Eaton to Offer AES Energy Storage Platform in Europe, Middle East, Africa
February 22, 2016
By Renewable Energy World Editors


Power management company Eaton and AES Corp. subsidiary AES Energy Storage have reached an agreement under which Eaton will offer AES’ Advancion energy storage platform as part of Eaton’s grid-scale, integrated energy storage systems throughout Europe, the Middle East, and Africa (EMEA).

“Together, Eaton and AES will be able to greatly impact the energy landscape in EMEA,” Cyrille Brisson, Vice President of Marketing, Eaton electrical business in EMEA, said in a statement. “By providing market-leading, innovative energy storage systems to commercial, industrial and utility customers, we will be able to mitigate the investment needed for, and the charges and emissions resulting from, peak demand infrastructure.”

Brisson added that the widespread deployment of systems enabling peak capacity, flexible generation and grid services, coupled with the easy consumption of renewables, will help a smarter grid meet environmental targets.

Eaton will supply the energy storage systems, provide support and ensure long-term operation directly to utilities, industrial and commercial customers, independent power producers and power system operators.
AES’ Hawaiian project pairs five-hour 20MW battery with 28MW of solar PV

By Andy Colthorpe Jan 11, 2017

http://www.energy-storage.news/news/aes-hawaiian-project-pai…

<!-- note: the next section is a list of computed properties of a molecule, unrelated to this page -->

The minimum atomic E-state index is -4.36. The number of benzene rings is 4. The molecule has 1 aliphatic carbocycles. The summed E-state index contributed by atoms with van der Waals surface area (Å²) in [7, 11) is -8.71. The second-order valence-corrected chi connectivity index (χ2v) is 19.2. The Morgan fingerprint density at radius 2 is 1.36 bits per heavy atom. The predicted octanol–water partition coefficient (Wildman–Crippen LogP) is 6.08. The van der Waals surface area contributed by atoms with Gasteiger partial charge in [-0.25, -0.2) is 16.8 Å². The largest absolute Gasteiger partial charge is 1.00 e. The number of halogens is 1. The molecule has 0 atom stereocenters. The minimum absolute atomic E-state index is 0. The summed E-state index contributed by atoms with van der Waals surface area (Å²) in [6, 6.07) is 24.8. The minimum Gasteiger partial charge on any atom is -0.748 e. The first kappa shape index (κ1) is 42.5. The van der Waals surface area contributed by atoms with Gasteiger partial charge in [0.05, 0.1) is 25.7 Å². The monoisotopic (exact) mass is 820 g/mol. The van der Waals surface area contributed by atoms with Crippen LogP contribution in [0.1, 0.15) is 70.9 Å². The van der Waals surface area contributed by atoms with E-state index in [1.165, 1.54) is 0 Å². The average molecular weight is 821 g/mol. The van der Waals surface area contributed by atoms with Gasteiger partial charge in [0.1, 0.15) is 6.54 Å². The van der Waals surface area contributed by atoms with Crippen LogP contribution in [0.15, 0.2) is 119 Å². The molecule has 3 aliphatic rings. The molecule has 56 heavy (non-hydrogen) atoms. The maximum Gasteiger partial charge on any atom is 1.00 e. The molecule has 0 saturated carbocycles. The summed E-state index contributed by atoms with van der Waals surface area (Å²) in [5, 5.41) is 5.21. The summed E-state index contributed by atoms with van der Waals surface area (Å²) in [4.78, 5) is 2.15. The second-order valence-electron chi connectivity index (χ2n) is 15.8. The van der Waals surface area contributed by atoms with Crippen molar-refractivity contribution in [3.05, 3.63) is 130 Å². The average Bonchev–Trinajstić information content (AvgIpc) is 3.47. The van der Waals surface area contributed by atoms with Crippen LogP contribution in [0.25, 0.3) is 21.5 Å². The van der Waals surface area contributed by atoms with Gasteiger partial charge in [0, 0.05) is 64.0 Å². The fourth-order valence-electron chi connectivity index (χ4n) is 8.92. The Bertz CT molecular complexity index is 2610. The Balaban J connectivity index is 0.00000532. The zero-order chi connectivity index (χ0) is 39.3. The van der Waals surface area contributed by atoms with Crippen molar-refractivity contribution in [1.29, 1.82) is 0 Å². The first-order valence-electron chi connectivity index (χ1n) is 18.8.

The latest step in Hawaii’s clean energy evolution will be the deployment of a 20MW, 5-hour duration battery energy storage system paired with 28MW of solar in Kaua’i, to match peak demand with generation.

The US state with the highest levels of solar penetration on its grid, Hawaii’s main electricity provider HECO (Hawaiian Electric Companies) recently revealed that it may be able to hit 100% renewable energy by 2040, five years ahead of schedule. Other projects on the islands to unite solar and storage in this endeavour include SolarCity-Tesla’s dispatchable 52MWh energy storage system at a 12MW solar farm and a 4-hour duration large-scale flywheel pilot/demonstration.

For the latest project, which remains subject to local and state regulatory approvals, local energy provider Kauaʻi Island Utility Cooperative (KIUC) has signed a power purchase agreement (PPA) with a subsidiary of AES Corporation, AES Distributed Energy (AES DE). Parent company AES has executed several large-scale energy storage project worldwide for utilities on its Advancion lithium-ion battery platform in countries including the UK and the Netherlands.

Located on the south shore of Kaua’i, KIUC’s president and chief executive officer was quoted as saying energy from the project would be priced at US$0.11 per kWh and would provide 11% of Kaua’i’s electric generation. It could also reduce the island’s fossil fuel consumption by more than 3.7 million gallons annually.

“The project delivers power to the island’s electrical grid at significantly less than the current cost of oil-fired power and should help stabilize and even reduce electric rates to KIUC’s members,” David Bissell said.

“It is remarkable that we are able to obtain fixed pricing for dispatchable solar-based renewable energy, backed by a significant battery system, at about half the cost of what a basic direct-to-grid solar project cost a few years ago.”

AES DE will be the owner and operator of the plant, which if it gains regulatory approval will be online by late 2018. AES signed a multi-year agreement for Korean battery supplier LG Chem to provide the storage developer with 1GWh of lithium-ion battery capacity configured for the Advancion platform in late 2015, which one analyst estimated could be worth US$300 million.